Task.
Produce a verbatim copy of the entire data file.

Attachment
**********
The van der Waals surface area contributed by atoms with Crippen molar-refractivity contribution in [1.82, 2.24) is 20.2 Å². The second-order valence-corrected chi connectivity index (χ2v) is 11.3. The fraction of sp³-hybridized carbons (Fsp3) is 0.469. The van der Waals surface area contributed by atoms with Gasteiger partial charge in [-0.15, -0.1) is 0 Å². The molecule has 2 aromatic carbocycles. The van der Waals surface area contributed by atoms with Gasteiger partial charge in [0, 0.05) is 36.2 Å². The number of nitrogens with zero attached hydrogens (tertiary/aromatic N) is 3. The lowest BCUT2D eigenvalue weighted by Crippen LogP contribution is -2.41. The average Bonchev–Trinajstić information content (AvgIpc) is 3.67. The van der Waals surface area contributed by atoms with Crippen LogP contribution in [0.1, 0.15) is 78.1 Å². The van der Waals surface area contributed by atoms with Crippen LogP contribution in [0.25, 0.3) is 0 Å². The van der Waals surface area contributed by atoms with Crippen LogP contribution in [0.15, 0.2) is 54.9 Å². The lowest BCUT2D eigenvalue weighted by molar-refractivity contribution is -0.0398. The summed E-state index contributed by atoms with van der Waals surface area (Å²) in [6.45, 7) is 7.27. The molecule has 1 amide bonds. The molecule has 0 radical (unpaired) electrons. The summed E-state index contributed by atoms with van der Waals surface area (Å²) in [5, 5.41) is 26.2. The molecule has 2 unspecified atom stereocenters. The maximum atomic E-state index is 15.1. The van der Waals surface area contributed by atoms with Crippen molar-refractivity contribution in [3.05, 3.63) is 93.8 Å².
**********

The van der Waals surface area contributed by atoms with Crippen molar-refractivity contribution in [1.82, 2.24) is 20.2 Å². The second-order valence-corrected chi connectivity index (χ2v) is 11.3. The fraction of sp³-hybridized carbons (Fsp3) is 0.469. The van der Waals surface area contributed by atoms with Gasteiger partial charge in [-0.15, -0.1) is 0 Å². The molecule has 2 aromatic carbocycles. The van der Waals surface area contributed by atoms with Gasteiger partial charge in [0, 0.05) is 36.2 Å². The number of nitrogens with zero attached hydrogens (tertiary/aromatic N) is 3. The lowest BCUT2D eigenvalue weighted by Crippen LogP contribution is -2.41. The average Bonchev–Trinajstić information content (AvgIpc) is 3.67. The van der Waals surface area contributed by atoms with Crippen LogP contribution in [0.1, 0.15) is 78.1 Å². The van der Waals surface area contributed by atoms with Crippen LogP contribution in [0.25, 0.3) is 0 Å². The van der Waals surface area contributed by atoms with Crippen LogP contribution in [0.15, 0.2) is 54.9 Å². The lowest BCUT2D eigenvalue weighted by molar-refractivity contribution is -0.0398. The summed E-state index contributed by atoms with van der Waals surface area (Å²) in [6.45, 7) is 7.27. The molecule has 1 amide bonds. The molecule has 0 radical (unpaired) electrons. The summed E-state index contributed by atoms with van der Waals surface area (Å²) in [5, 5.41) is 26.2. The molecule has 2 unspecified atom stereocenters. The maximum atomic E-state index is 15.1. The van der Waals surface area contributed by atoms with Crippen molar-refractivity contribution in [3.05, 3.63) is 93.8 Å².